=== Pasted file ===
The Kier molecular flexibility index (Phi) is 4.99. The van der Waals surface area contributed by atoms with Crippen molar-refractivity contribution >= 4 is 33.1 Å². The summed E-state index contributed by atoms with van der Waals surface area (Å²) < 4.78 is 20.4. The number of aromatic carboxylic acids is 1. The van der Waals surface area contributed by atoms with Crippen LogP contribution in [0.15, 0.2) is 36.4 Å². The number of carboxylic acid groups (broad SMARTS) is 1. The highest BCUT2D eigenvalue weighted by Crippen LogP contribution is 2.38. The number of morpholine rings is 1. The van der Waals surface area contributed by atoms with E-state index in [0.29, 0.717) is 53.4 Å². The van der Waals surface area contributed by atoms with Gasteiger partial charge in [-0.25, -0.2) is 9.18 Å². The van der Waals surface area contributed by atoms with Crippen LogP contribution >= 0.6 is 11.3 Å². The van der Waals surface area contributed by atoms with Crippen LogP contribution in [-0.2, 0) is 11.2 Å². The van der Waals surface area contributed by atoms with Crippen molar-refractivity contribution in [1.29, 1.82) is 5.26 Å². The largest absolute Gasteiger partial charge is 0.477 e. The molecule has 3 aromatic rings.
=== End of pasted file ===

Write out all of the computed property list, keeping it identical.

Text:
The Kier molecular flexibility index (Phi) is 4.99. The van der Waals surface area contributed by atoms with Crippen molar-refractivity contribution >= 4 is 33.1 Å². The summed E-state index contributed by atoms with van der Waals surface area (Å²) < 4.78 is 20.4. The number of aromatic carboxylic acids is 1. The van der Waals surface area contributed by atoms with Crippen LogP contribution in [0.15, 0.2) is 36.4 Å². The number of carboxylic acid groups (broad SMARTS) is 1. The highest BCUT2D eigenvalue weighted by Crippen LogP contribution is 2.38. The number of morpholine rings is 1. The van der Waals surface area contributed by atoms with E-state index in [0.29, 0.717) is 53.4 Å². The van der Waals surface area contributed by atoms with Gasteiger partial charge in [-0.25, -0.2) is 9.18 Å². The van der Waals surface area contributed by atoms with Crippen LogP contribution >= 0.6 is 11.3 Å². The van der Waals surface area contributed by atoms with Crippen LogP contribution in [-0.2, 0) is 11.2 Å². The van der Waals surface area contributed by atoms with Crippen molar-refractivity contribution in [1.29, 1.82) is 5.26 Å². The largest absolute Gasteiger partial charge is 0.477 e. The molecule has 3 aromatic rings.